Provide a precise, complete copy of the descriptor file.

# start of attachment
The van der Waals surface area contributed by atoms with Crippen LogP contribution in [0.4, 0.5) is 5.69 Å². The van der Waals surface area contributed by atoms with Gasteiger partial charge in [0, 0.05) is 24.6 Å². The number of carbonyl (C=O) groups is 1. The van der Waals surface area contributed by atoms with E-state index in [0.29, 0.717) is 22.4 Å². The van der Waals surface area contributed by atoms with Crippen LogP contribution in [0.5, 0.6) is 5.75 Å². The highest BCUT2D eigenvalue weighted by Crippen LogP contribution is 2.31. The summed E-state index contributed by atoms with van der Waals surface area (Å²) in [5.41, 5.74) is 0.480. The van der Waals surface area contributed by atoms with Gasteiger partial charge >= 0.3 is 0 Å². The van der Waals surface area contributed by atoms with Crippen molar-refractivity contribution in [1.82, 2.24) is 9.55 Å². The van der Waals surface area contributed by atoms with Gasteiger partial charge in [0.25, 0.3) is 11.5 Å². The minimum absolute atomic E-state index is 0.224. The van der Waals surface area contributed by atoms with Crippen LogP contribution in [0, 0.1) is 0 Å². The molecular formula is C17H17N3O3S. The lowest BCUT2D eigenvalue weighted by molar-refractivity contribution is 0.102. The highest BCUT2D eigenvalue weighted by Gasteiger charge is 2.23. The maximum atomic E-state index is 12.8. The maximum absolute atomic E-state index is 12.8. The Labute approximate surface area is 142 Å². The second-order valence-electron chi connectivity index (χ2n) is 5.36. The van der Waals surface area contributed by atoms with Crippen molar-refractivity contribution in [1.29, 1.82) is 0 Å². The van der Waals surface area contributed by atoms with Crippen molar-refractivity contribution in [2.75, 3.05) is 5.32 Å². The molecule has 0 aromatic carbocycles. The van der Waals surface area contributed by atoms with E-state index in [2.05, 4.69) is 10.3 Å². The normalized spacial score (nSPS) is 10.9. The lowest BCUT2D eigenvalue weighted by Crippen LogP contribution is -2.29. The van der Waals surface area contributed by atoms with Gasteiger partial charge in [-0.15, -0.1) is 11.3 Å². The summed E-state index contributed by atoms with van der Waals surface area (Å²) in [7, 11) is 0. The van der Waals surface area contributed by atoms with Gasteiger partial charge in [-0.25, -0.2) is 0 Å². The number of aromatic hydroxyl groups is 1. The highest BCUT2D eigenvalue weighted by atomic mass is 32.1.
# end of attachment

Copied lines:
The van der Waals surface area contributed by atoms with Crippen LogP contribution in [0.4, 0.5) is 5.69 Å². The van der Waals surface area contributed by atoms with Gasteiger partial charge in [0, 0.05) is 24.6 Å². The number of carbonyl (C=O) groups is 1. The van der Waals surface area contributed by atoms with E-state index in [0.29, 0.717) is 22.4 Å². The van der Waals surface area contributed by atoms with Crippen LogP contribution in [0.5, 0.6) is 5.75 Å². The highest BCUT2D eigenvalue weighted by Crippen LogP contribution is 2.31. The summed E-state index contributed by atoms with van der Waals surface area (Å²) in [5.41, 5.74) is 0.480. The van der Waals surface area contributed by atoms with Gasteiger partial charge >= 0.3 is 0 Å². The van der Waals surface area contributed by atoms with Crippen molar-refractivity contribution in [1.82, 2.24) is 9.55 Å². The van der Waals surface area contributed by atoms with Gasteiger partial charge in [0.25, 0.3) is 11.5 Å². The minimum absolute atomic E-state index is 0.224. The van der Waals surface area contributed by atoms with Crippen LogP contribution in [0, 0.1) is 0 Å². The molecular formula is C17H17N3O3S. The lowest BCUT2D eigenvalue weighted by molar-refractivity contribution is 0.102. The highest BCUT2D eigenvalue weighted by Gasteiger charge is 2.23. The maximum atomic E-state index is 12.8. The maximum absolute atomic E-state index is 12.8. The Labute approximate surface area is 142 Å². The second-order valence-electron chi connectivity index (χ2n) is 5.36. The van der Waals surface area contributed by atoms with Crippen molar-refractivity contribution in [1.29, 1.82) is 0 Å². The van der Waals surface area contributed by atoms with Crippen molar-refractivity contribution in [2.75, 3.05) is 5.32 Å². The molecule has 0 aromatic carbocycles. The van der Waals surface area contributed by atoms with E-state index in [2.05, 4.69) is 10.3 Å². The normalized spacial score (nSPS) is 10.9. The lowest BCUT2D eigenvalue weighted by Crippen LogP contribution is -2.29. The van der Waals surface area contributed by atoms with Gasteiger partial charge in [-0.15, -0.1) is 11.3 Å². The summed E-state index contributed by atoms with van der Waals surface area (Å²) in [7, 11) is 0. The van der Waals surface area contributed by atoms with Gasteiger partial charge in [-0.25, -0.2) is 0 Å². The number of aromatic hydroxyl groups is 1. The highest BCUT2D eigenvalue weighted by atomic mass is 32.1.